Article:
Soil: A loose, well-draining type is best for optimal garlic growth.

  • Place a section of the bulb base or stem in a shallow bowl of water.
  • After some days, when you notice new green material sprouting from it, replant it in your garden.
  • Finally, ensure that it has partial to full exposure to sunlight.


Before you throw that extra basil cutting away, kindly note that you can grow a whole plant from it. To grow it, all you’ll need is a glass of water and your prepped garden bed.

  • Place the stem cutting in a glass of water. Ensure that it isn’t totally submerged.
  • Once roots begin to appear, quickly transplant the stem cutting into your prepped garden bed.


When you cut your pineapple into several pieces, do not throw away the top of the fruit because it’s all you need to grow a new pineapple fruit. To do so, get the following:

Water: This stimulates root formation.

Toothpicks: This will be used to suspend the leaves.

Container: This will hold the water.

Soil: Sandy loam is the best soil for growing pineapples because it’s less likely to become waterlogged. Pineapples cannot thrive in waterlogged soils.

  • First, remove any extra layer of fruit around its leaf layer.
  • Then using a toothpick, poke through it halfway.
  • Fill the container with water. It mustn’t submerge the pineapple leaves.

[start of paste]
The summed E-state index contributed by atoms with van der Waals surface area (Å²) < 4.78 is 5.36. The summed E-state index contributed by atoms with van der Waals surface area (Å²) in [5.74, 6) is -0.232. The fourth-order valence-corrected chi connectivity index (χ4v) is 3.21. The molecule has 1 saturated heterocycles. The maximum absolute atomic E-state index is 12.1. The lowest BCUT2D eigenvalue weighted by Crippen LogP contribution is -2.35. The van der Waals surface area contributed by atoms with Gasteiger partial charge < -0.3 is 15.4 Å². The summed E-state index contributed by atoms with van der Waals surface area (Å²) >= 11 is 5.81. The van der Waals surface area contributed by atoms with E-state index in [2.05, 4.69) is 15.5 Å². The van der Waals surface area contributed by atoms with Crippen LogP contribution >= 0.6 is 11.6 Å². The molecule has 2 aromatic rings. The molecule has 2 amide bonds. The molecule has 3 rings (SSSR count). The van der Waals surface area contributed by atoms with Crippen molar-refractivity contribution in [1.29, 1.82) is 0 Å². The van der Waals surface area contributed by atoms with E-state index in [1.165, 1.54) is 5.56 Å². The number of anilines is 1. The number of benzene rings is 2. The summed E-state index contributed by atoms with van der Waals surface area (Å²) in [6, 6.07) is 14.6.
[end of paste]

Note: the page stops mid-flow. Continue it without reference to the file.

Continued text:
• Suspend the pineapple leaves by letting the free ends of the toothpicks rest on the edges of the container.
  • Ensure that the container is in a sunny area.
  • Keep changing the water every few days until roots begin to appear.
  • Finally, once the roots are fully formed, transplant the leaves into your prepped garden bed with sandy loam soil.


To grow celery, all you need to do is cut off its base. Then you place the cut base in a shallow glass of water. Keep this glass exposed fully or partially to sunlight. Once you notice its leaves beginning to grow, you can transplant them into your garden.


Cabbages are leafy vegetables and you know what that means. It means that you can always regrow them from their leaves. You can also regrow them from their rooting section. To grow cabbages and any other leafy vegetable you can think of from its leaves, you’ll be needing a bowl of water.

Place the leaves in a shallow bowl of water. Leave it for some days, till you notice some root formation. Once the roots are fully formed, transplant them into your garden soil.

About 1.3 billion tonnes of food is wasted worldwide yearly and we could help reduce this by replanting those that we can. What more? It is an economical way to grow produce without spending a lot buying seeds from the store.

Want to know more about gardening ?

Fill in your email address in the form below and you'll receive all the latest updates directly in your in-box.

Thank you for subscribing.

Something went wrong.

Spread the love

Leave a Comment

This site uses Akismet to reduce spam. Learn how your comment data is processed.

Want to know more about gardening?

Fill in your email address in the form below and you'll receive all the latest updates directly in your in-box.

Thank you for subscribing.

Something went wrong.